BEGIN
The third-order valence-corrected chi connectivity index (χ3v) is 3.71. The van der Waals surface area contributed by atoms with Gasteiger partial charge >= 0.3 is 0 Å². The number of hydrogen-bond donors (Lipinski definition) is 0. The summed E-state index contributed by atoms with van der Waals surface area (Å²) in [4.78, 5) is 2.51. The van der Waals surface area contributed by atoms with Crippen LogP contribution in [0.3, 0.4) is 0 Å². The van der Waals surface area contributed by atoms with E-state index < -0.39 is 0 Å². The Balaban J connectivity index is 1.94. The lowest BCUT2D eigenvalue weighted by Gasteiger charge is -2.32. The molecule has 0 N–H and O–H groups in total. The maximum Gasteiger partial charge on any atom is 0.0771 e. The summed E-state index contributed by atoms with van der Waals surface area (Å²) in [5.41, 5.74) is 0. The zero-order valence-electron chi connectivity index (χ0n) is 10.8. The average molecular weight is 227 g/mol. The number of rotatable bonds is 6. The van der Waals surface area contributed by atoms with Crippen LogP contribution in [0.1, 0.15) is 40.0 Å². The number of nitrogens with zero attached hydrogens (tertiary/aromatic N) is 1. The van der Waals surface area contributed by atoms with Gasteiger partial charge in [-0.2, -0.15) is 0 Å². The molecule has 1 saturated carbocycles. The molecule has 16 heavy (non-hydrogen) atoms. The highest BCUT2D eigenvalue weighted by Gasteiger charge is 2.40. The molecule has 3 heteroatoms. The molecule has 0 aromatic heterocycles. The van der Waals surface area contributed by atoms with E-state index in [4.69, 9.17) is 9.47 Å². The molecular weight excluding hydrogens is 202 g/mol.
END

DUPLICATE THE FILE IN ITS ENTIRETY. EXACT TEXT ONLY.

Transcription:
The third-order valence-corrected chi connectivity index (χ3v) is 3.71. The van der Waals surface area contributed by atoms with Gasteiger partial charge >= 0.3 is 0 Å². The number of hydrogen-bond donors (Lipinski definition) is 0. The summed E-state index contributed by atoms with van der Waals surface area (Å²) in [4.78, 5) is 2.51. The van der Waals surface area contributed by atoms with Crippen LogP contribution in [0.3, 0.4) is 0 Å². The van der Waals surface area contributed by atoms with E-state index < -0.39 is 0 Å². The Balaban J connectivity index is 1.94. The lowest BCUT2D eigenvalue weighted by Gasteiger charge is -2.32. The molecule has 0 N–H and O–H groups in total. The maximum Gasteiger partial charge on any atom is 0.0771 e. The summed E-state index contributed by atoms with van der Waals surface area (Å²) in [5.41, 5.74) is 0. The zero-order valence-electron chi connectivity index (χ0n) is 10.8. The average molecular weight is 227 g/mol. The number of rotatable bonds is 6. The van der Waals surface area contributed by atoms with Crippen LogP contribution in [0.1, 0.15) is 40.0 Å². The number of nitrogens with zero attached hydrogens (tertiary/aromatic N) is 1. The van der Waals surface area contributed by atoms with Gasteiger partial charge in [-0.2, -0.15) is 0 Å². The molecule has 1 saturated carbocycles. The molecule has 16 heavy (non-hydrogen) atoms. The highest BCUT2D eigenvalue weighted by Gasteiger charge is 2.40. The molecule has 3 heteroatoms. The molecule has 0 aromatic heterocycles. The van der Waals surface area contributed by atoms with E-state index in [4.69, 9.17) is 9.47 Å². The molecular weight excluding hydrogens is 202 g/mol.